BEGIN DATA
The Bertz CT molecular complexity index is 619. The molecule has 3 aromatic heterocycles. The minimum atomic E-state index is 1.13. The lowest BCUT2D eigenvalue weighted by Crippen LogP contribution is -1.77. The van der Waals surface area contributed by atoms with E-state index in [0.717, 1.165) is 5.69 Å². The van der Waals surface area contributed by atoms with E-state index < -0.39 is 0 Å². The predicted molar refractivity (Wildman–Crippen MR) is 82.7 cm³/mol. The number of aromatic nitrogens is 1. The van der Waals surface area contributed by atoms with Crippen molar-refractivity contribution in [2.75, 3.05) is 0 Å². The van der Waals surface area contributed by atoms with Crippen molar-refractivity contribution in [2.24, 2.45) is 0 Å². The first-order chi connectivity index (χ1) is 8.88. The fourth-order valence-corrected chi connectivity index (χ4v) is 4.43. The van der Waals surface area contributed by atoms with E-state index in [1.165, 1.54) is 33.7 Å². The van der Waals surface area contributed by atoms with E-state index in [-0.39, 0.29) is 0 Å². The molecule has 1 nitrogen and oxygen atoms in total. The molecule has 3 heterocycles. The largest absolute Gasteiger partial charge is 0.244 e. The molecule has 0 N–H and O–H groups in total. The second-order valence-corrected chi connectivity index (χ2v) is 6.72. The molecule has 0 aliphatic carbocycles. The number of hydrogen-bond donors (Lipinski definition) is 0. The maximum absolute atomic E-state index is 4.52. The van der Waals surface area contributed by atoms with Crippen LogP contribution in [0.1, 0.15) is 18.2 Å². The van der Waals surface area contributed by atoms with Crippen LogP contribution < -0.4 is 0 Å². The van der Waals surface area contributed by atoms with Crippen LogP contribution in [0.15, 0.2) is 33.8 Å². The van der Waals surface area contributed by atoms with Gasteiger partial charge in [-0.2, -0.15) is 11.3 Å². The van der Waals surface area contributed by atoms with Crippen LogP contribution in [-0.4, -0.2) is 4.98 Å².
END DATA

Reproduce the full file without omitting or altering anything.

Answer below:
The Bertz CT molecular complexity index is 619. The molecule has 3 aromatic heterocycles. The minimum atomic E-state index is 1.13. The lowest BCUT2D eigenvalue weighted by Crippen LogP contribution is -1.77. The van der Waals surface area contributed by atoms with E-state index in [0.717, 1.165) is 5.69 Å². The van der Waals surface area contributed by atoms with E-state index < -0.39 is 0 Å². The predicted molar refractivity (Wildman–Crippen MR) is 82.7 cm³/mol. The number of aromatic nitrogens is 1. The van der Waals surface area contributed by atoms with Crippen molar-refractivity contribution in [2.75, 3.05) is 0 Å². The van der Waals surface area contributed by atoms with Crippen molar-refractivity contribution in [2.24, 2.45) is 0 Å². The first-order chi connectivity index (χ1) is 8.88. The fourth-order valence-corrected chi connectivity index (χ4v) is 4.43. The van der Waals surface area contributed by atoms with E-state index in [1.165, 1.54) is 33.7 Å². The van der Waals surface area contributed by atoms with E-state index in [-0.39, 0.29) is 0 Å². The molecule has 1 nitrogen and oxygen atoms in total. The molecule has 3 heterocycles. The largest absolute Gasteiger partial charge is 0.244 e. The molecule has 0 N–H and O–H groups in total. The second-order valence-corrected chi connectivity index (χ2v) is 6.72. The molecule has 0 aliphatic carbocycles. The number of hydrogen-bond donors (Lipinski definition) is 0. The maximum absolute atomic E-state index is 4.52. The van der Waals surface area contributed by atoms with Crippen LogP contribution in [0.1, 0.15) is 18.2 Å². The van der Waals surface area contributed by atoms with Crippen LogP contribution < -0.4 is 0 Å². The van der Waals surface area contributed by atoms with Crippen LogP contribution in [0.15, 0.2) is 33.8 Å². The van der Waals surface area contributed by atoms with Gasteiger partial charge in [-0.2, -0.15) is 11.3 Å². The van der Waals surface area contributed by atoms with Crippen LogP contribution in [-0.4, -0.2) is 4.98 Å².